Charter School in NYC Pays Teachers 125K. Gets Same Results as Most Other Charter Schools in NYC.


Thank you to Mike Goldstein (for spotting the issue) and Macke Raymond (for helping me with the data). 

When the media gets a charter school story wrong, I usually suspect political bias.

Progressive media outlets often underplay the effectiveness of charter schools, while conservative outlets overstate their impact.

But sometimes everyone misses a major part of the story.

All of the following media outlets reported on Mathematica’s study of The Equity Project: (leans left), the Wall Street Journal (leans right), National Public Radio (leans left), the National Review (leans right), Shanker Blog (leans left).

Most of these education writers are top notch.

But all of them, I think, missed the mark.

The Mathematica Study; The CREDO Study

The Equity Project is a charter school in New York City. It pays teachers $125,000.

Mathematica just completed a rigorous study and found that, over four years, The Equity Project delivered an additional 1.6 years of math gains and .4 years of ELA gains.

These are strong results.

But here’s the thing: CREDO’s study of the New York City charter sector found that, over four years, the sector as a whole delivers 1.5 years of math gains and .6 years of ELA gains.

Not one outlet that covered the Equity Project mentioned this very important point.

So let me say it from the rooftop: The Equity Project achieved nearly the exact same results as the NYC charter sector delivers as a whole.

Takeaways on The Equity Project Study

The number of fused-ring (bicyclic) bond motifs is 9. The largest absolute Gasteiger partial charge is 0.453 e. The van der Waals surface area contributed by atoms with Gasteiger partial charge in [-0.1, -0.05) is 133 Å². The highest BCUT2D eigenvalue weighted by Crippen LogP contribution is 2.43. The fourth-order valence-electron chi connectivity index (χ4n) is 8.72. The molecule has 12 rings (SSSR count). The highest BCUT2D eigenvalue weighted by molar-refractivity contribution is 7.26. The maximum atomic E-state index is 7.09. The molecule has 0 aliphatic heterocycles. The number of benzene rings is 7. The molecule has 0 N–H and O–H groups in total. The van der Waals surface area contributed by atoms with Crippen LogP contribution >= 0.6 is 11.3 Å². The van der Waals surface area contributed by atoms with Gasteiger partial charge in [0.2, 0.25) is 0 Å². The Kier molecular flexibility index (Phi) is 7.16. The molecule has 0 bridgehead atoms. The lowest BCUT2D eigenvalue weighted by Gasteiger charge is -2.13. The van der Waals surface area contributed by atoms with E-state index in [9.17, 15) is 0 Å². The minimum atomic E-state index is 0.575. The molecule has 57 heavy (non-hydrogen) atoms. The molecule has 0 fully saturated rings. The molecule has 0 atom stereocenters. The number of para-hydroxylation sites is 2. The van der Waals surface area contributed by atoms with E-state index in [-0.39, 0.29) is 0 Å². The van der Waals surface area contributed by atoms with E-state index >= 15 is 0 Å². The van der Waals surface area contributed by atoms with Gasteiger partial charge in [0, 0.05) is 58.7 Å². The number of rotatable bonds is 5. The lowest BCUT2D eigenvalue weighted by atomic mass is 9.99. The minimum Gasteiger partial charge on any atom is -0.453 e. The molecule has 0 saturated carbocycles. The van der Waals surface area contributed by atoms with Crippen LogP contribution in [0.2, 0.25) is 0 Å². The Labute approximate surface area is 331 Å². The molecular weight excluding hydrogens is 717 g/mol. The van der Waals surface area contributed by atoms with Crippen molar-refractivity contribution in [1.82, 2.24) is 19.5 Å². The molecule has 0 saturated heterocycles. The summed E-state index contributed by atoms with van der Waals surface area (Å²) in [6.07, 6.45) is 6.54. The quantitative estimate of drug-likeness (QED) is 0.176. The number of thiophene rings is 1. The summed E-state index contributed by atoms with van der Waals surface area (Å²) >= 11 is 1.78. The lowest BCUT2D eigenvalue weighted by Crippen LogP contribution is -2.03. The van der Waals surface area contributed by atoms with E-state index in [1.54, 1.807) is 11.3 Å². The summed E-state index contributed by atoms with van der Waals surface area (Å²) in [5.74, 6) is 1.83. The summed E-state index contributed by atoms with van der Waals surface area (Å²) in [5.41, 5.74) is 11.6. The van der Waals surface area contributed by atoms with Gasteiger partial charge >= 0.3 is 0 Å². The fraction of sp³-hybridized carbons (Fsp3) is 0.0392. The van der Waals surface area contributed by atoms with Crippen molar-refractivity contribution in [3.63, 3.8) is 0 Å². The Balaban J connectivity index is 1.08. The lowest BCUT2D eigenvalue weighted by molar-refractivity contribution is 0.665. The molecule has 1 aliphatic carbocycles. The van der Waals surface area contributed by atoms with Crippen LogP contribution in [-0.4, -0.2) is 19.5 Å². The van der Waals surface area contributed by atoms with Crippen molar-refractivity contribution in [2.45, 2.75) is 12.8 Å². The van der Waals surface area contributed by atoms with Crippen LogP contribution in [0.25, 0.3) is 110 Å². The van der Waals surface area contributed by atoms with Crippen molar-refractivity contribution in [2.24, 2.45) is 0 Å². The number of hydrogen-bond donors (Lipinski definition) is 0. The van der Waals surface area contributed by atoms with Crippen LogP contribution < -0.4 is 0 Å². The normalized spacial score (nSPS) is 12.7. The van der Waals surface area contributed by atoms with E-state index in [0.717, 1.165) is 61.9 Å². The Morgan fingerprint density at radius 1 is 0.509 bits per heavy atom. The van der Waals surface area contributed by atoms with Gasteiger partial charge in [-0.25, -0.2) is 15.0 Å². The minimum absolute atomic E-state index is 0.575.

1. The Equity Project is doing good work. Their innovative compensation method (as well as presumably other aspects of their organization) is serving kids well.

2. On average, charter schools in NYC are performing at the same level as The Equity Project. There are about two hundred charter schools in NYC, many of which have different instructional and human capital models. There is clearly more than one way to increase student learning (even if all these methods don’t get as much press).

3. New York City should open up more charter schools. As it happens, there is a state charter school cap that might prevent this. If the Equity Project wants to open up another school and pay some more teachers 125K a year, it will likely be breaking the law.

4.Lastly, education reporters need to become more familiar with the relevant data when they are writing stories with major policy implications.

Takeaways on Our Public Education System

Our public education systems utilize an extremely rigid structure of school governance. The consequence of this structure is that educators often do not have the opportunity to create new schools.

This raises the very real possibility that the innovations that could transform public education currently exist in a cemetery of unrealized ideas.

How many transformational schools, innovative curriculums, brilliant compensation models, or excellent instructional practices have not come to fruition because educators could not launch new schools to pilot, adapt, and scale their innovations?

Or maybe we should not think of it as a cemetery of unrealized ideas.

Maybe we should think of it as a goldmine.

What we need to provide students with a rigorous education may already exist in the minds of great educators. But our bureaucracies keep these ideas buried.

Of course, perhaps this is not the case. Maybe this is as good as it gets.

But I doubt it.

Schools like The Equity Project – as well as the NYC charter sector as a whole – lead me to believe that, if we further empowered our educators, things could get much better for students in our country.

This is the story that needs to be told, over and over again.

3 thoughts on “Charter School in NYC Pays Teachers 125K. Gets Same Results as Most Other Charter Schools in NYC.

  1. Pingback: The Equity Project’s results are meh @NEERAVKINGSLAND – @ THE CHALK FACE

  2. Pingback: Charter with $125K teachers isn’t an outlier — Joanne Jacobs

  3. Pingback: Weekend reads: Family-friendliness as a teacher retention strategy | Chalkbeat

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